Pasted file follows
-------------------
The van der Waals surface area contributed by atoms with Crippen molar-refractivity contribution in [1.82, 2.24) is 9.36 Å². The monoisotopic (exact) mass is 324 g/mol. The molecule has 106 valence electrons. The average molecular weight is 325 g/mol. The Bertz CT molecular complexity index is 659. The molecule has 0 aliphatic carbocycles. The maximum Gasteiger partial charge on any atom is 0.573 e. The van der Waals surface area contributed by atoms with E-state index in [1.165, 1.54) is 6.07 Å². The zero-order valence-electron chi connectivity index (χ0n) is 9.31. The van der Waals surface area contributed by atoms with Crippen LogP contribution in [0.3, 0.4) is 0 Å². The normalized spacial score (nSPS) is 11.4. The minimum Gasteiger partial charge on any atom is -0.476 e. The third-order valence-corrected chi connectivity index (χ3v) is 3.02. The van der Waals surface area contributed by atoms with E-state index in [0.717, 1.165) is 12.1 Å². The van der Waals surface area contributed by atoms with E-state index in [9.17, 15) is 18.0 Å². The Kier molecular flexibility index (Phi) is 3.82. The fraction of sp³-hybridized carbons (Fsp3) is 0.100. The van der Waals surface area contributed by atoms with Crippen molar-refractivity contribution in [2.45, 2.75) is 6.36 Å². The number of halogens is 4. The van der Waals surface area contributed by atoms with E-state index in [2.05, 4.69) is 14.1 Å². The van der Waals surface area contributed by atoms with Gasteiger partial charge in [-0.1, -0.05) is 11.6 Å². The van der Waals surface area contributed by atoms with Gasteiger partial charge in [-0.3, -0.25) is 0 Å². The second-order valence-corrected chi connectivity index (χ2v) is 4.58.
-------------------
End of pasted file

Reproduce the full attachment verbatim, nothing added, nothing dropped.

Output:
The van der Waals surface area contributed by atoms with Crippen molar-refractivity contribution in [1.82, 2.24) is 9.36 Å². The monoisotopic (exact) mass is 324 g/mol. The molecule has 106 valence electrons. The average molecular weight is 325 g/mol. The Bertz CT molecular complexity index is 659. The molecule has 0 aliphatic carbocycles. The maximum Gasteiger partial charge on any atom is 0.573 e. The van der Waals surface area contributed by atoms with E-state index in [1.165, 1.54) is 6.07 Å². The zero-order valence-electron chi connectivity index (χ0n) is 9.31. The van der Waals surface area contributed by atoms with Crippen LogP contribution in [0.3, 0.4) is 0 Å². The normalized spacial score (nSPS) is 11.4. The minimum Gasteiger partial charge on any atom is -0.476 e. The third-order valence-corrected chi connectivity index (χ3v) is 3.02. The van der Waals surface area contributed by atoms with E-state index in [0.717, 1.165) is 12.1 Å². The van der Waals surface area contributed by atoms with E-state index in [9.17, 15) is 18.0 Å². The Kier molecular flexibility index (Phi) is 3.82. The fraction of sp³-hybridized carbons (Fsp3) is 0.100. The van der Waals surface area contributed by atoms with Crippen molar-refractivity contribution in [2.45, 2.75) is 6.36 Å². The number of halogens is 4. The van der Waals surface area contributed by atoms with E-state index in [2.05, 4.69) is 14.1 Å². The van der Waals surface area contributed by atoms with Gasteiger partial charge in [-0.1, -0.05) is 11.6 Å². The van der Waals surface area contributed by atoms with Gasteiger partial charge in [-0.3, -0.25) is 0 Å². The second-order valence-corrected chi connectivity index (χ2v) is 4.58.